Speaker 4:3:38I saw this article that you made recently over the past three months. Well you probably wrote it before them, but either way,

Speaker 3:3:45whenever someone says, Oh, I saw an article you just wrote. I'm like, wait, which one?

Speaker 4:3:49Yeah. It was published back in July, August, September edition of the, the craft beer and brewing magazine, which I find to be really great magazine. I really liked them. Beverly is, uh, there's just so much talent. It's the articles are great, they're insightful and you had been making a blue pills we trying to make and you were just off the mark every time. So what went on

Speaker 3:4:15Dana Existence? Cisco felt early in my career I decided I want to try to win a ribbon or a metal in, in every category and, and one of the and, and so I kept a spreadsheet and I hadn't sort of like, you know, I ended up in a point where I was down to like five or six styles that I hadn't quite gotten right yet, at least well enough to, you know, place in competition and one of them was Bo pills and that drove me insane because like I, I, I grew up in brewing as a, like a lager guy I liked during loggers and I, I had a sort of natural sort of affinity for it. And for some reason I just couldn't make this work. And, and it seems so easy, like mean pope pills is just, you know, it's Pilsner Malt and that's pretty much it.

Speaker 3:4:56Like if you use good floor, multiple pills from off, that's Kinda all you need and you can dress it up a little bit with like, you know, victory or something like that. But I mean like just straight, straight for malted pilsner and just to just a ton of sats, hops and I've heard this time and time and time again and could not get it right. I mean it was coming out well. It was good beer. It just, it didn't have that flavor and aroma that we expect from sats. And without that you don't really have a Czech pilsner.

Speaker 4:5:20What's, what's really the difference between a boat pills and any other pills? Bohemian, Bohemian Pilsner funders who aren't understanding.

Speaker 3:5:27Yeah, sorry. And, and in the new guidelines, I think it's check premium pale lager. They, they dropped out the Bohemian pilsner description out of the DJ ACP guidelines, but it's still there in the end, the va guidelines. But basically the difference between check German and American pilsners are, are pretty subtle. The German pilsner tends to be kind of stark and simple and grainy and with some look like floral hops. But it also tends me a little more bitter. I'm the classic American pills, like the pre-prohibition Pilsner, which we were brewing here, you know, starting with good old John Wagner, and the great city of Philadelphia was the first lager, but Britain, the United States, and he was borrowing a pre-prohibition, American pilsner would, he wouldn't even have called it that at the time. And you know, there you get a more, sort of the classic American hops like cluster and a little more little more malt character.

Speaker 3:6:12The Czech pilsner sort of lands in between those and that it generally has a bit more malt character than the German pills and it tends to be a little less better. Um, and depending on who you ask, they say that, uh, like a touch of diastal, a little bit of buttery flavor is okay. And it, I don't, I don't target that, but I, I, I recognize that it's seems to be president of the style. But what really defines it is just a, just a huge impression of that herbal, herbal, herbal sats, hops, and without that you don't have a Czech pilsner.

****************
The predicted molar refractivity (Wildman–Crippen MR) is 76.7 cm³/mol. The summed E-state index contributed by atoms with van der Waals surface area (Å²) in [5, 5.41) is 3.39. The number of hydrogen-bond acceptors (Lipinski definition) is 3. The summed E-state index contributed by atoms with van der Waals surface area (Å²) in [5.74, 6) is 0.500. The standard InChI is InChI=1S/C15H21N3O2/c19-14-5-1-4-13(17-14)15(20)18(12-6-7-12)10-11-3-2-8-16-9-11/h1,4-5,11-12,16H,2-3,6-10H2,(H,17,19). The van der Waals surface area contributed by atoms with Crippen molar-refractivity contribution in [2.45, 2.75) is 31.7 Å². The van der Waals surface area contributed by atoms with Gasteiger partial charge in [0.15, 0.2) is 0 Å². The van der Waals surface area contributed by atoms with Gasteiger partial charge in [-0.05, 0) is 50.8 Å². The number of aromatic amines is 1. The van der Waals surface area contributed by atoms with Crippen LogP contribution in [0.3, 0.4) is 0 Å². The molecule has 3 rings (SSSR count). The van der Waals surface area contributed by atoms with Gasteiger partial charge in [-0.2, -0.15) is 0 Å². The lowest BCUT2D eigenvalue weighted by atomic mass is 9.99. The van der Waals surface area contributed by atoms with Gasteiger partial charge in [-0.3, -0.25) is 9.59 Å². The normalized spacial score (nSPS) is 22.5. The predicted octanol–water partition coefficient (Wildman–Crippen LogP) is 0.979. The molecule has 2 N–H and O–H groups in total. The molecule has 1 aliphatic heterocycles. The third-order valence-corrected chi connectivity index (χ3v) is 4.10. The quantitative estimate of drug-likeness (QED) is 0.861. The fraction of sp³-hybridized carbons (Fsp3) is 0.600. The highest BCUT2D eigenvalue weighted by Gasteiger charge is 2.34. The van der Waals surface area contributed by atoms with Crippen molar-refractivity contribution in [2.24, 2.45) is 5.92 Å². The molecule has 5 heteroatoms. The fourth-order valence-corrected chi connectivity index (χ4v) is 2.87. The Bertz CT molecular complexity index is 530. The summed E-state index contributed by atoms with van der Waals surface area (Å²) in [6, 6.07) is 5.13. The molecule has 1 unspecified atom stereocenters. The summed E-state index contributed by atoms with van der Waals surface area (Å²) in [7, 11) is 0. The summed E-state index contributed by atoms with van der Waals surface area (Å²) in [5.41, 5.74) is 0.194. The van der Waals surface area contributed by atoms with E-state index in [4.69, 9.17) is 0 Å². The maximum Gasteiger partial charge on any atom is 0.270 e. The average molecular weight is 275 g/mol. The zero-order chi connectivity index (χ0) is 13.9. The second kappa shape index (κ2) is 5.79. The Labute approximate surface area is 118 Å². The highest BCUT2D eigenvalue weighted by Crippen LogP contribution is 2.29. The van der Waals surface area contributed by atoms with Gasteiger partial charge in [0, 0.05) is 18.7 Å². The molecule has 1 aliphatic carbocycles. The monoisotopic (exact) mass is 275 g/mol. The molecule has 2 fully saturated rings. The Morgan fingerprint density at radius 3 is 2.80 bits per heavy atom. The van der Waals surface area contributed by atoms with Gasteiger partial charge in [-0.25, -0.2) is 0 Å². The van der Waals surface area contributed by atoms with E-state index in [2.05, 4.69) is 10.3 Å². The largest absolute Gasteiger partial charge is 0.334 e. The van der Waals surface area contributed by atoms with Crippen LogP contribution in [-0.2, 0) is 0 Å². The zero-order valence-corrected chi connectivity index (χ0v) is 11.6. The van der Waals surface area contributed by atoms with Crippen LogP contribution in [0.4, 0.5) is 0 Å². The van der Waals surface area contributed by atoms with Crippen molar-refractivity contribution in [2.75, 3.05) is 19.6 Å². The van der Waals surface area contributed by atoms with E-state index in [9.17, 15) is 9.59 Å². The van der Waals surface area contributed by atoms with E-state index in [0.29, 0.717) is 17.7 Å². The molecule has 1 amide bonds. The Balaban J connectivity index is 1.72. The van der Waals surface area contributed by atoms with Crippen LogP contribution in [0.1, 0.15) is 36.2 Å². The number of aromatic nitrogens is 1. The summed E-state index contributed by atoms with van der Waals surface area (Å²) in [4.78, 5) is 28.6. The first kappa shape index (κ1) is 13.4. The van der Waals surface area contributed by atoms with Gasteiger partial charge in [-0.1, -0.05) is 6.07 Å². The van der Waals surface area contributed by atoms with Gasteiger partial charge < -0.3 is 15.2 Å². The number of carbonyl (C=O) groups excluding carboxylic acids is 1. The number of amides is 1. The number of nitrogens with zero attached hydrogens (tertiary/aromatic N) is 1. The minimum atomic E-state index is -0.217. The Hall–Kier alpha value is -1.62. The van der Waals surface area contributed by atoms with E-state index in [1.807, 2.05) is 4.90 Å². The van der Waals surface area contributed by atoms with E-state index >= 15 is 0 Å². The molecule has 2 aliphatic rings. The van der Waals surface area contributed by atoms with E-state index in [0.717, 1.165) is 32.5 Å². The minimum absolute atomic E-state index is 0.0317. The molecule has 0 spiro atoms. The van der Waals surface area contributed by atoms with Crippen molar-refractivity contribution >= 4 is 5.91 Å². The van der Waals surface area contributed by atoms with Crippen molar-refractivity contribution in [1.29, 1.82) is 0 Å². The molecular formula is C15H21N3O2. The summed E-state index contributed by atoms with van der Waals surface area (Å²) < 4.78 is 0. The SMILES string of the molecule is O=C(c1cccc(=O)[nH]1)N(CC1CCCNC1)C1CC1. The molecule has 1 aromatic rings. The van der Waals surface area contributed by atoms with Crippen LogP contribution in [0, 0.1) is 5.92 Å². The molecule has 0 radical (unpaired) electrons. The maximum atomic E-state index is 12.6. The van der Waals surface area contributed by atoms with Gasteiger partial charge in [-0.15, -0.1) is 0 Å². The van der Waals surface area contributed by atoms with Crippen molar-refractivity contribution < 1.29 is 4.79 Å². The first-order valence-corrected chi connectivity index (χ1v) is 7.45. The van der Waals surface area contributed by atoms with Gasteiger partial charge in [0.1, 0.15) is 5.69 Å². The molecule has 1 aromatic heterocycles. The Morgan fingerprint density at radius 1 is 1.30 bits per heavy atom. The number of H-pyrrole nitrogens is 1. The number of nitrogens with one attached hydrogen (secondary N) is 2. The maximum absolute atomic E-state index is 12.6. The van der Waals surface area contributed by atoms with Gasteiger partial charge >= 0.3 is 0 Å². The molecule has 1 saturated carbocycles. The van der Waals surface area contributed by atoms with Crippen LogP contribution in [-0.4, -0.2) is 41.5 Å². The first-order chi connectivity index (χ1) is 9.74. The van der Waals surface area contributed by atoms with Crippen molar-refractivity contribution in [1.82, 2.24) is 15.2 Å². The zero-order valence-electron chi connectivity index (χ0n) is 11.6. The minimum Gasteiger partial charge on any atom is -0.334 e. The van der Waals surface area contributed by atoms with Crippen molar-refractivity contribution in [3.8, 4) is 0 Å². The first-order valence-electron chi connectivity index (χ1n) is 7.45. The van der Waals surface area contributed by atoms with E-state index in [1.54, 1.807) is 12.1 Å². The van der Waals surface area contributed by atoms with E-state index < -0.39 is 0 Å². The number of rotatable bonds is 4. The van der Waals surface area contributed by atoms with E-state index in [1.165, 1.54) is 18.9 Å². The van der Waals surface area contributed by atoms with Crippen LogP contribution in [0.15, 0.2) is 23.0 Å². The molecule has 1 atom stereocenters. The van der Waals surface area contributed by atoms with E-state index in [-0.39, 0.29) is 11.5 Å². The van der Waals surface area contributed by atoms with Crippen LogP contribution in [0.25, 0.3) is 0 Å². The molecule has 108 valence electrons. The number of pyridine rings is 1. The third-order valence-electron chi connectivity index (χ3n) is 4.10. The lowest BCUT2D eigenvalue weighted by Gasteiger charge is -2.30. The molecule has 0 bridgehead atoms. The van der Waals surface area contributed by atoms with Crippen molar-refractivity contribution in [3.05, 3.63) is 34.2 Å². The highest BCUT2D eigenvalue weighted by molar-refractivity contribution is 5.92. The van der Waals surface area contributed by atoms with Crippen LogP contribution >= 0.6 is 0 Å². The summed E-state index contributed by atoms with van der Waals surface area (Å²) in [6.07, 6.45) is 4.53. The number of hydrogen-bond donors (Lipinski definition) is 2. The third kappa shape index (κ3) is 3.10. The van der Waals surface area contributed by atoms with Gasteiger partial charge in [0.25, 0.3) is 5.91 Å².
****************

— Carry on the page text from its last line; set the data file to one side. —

Speaker 2:6:42So it's a very nuanced characteristic and I think when you're talking about when you went to write this, you probably didn't have any clue what you're going to come up with in the beginning. Right. Like you, you, I'm guessing this is me guessing here, say you had to write an article and you're making a beer and in this kind of just organically came about and what's going on is essentially you're talking about blending hops and creating a timeline of flavors. Correct?

Speaker 3:7:09Yeah, that's exactly right. By the way, that's, that's generally true about the writing process. Do I usually a outlet and I usually sketch out and outline the bulk of the content and you know, I like every brighter on earth, I think I struggled to get started with writing and something that always sort of sets my head and you know, what's making sort of get into my own voice is what I think just sort of like an anecdote related to something in the, in the, in the topic and the subject. And this was one where, you know, high in terms of hops blending and pairing. This was one where it was, it solves a major headache for me, so it always stuck in my head.

Speaker 2:7:41So what's the deal with hops blending? What'd you find

Speaker 3:7:45mostly that humps on there? Well, first of all we need to, you know, throw in the caveat that I'm pretty sure I put in the article which is that we don't really know enough about hops. I mean we barely know anything if we're being totally honest, like we have a pretty good handle on, you know, the obviously biology, all of them and sort of what's in there. So like gas chromatography, but like how it produces vere is something of a black box for us. I mean we've got a reasonably good handle on, you know, alpha acids. We've studied those up and down. We know how isol, apple alpha acids work. We know why they're more soluble after you boil them and things like that. But when you dig down into what we would maybe turn like the modern use of hops, where you have deer now that are expected to have large and complex hops, aroma and flavor.